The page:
8-Sep-2014 Source: HeliHub.com
China have launched a new import requirement, with helicopter manufacturers needing to provide Electrical Load Analysis (ELA) data. We understand most manufacturers sent representatives to China for a meeting some weeks back, and most or all of the helicopter types produced by these companies continue to be approved. Bell have confirmed to HeliHub that this has been a “non-issue” for them and their various models continue to be imported into the country without delay.
But not Robinson.
Robinson did not send a representative, and say that the issue is between FAA and the Chinese authorities (CAAC). Robinson told HeliHub that the ELA data sheet is not part of the bilateral agreement between China and the US, adding that the FAA and the CAAC are currently working together to determine the manufacturer’s responsibilities regarding the ELA data sheet on each aircraft. Robinson continues to wait for the results of those discussions, and neither the FAA or the CAAC has provided them with an estimated date of resolution.
An ELA is normally required only if electrical modifications in the field are contemplated, something CAAC have confirmed. We understand that Robinson would not be happy to providing a document that facilitates the modification of its helicopters, on the basis that the modifier may not appreciate all the potential safety effects of the work being done. HeliHub is not aware of any Chinese company actually proposing a modification like this, but the provision of this data would obviously open the possibility for it to happen. The FAA have apparently told Robinson not to communicate with CAAC on the matter.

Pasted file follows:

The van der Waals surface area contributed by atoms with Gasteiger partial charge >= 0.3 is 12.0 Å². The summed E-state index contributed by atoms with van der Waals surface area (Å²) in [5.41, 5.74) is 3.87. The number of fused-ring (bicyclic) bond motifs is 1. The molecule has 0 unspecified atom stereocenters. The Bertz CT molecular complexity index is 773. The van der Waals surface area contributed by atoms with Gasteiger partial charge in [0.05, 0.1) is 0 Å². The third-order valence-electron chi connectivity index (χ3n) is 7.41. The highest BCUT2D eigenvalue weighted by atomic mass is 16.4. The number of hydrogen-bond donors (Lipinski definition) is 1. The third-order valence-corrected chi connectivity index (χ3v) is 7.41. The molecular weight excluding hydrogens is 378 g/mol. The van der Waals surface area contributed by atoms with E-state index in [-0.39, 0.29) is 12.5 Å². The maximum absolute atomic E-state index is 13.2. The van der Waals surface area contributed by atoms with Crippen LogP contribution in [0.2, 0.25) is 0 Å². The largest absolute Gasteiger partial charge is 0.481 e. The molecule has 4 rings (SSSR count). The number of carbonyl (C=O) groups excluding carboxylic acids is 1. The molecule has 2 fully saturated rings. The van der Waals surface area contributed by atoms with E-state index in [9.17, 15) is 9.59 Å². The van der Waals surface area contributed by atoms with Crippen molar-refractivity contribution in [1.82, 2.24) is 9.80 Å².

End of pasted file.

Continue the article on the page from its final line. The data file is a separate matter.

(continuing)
Various helicopters have been supplied from the factory in Torrance, but are just sat for over two months – in some cases still in their crates – and will not be able to complete the importation process until the impasse is sorted. At least ten new helicopters are already involved, and potentially a lot more as the delivery stock pile continues. In line with production rates, it is mostly R44s that are affected. At the rate the “discussions” are progressing, two months could turn into six, and a key Robinson market dries up.
Jeremy Parkin – HeliHub.com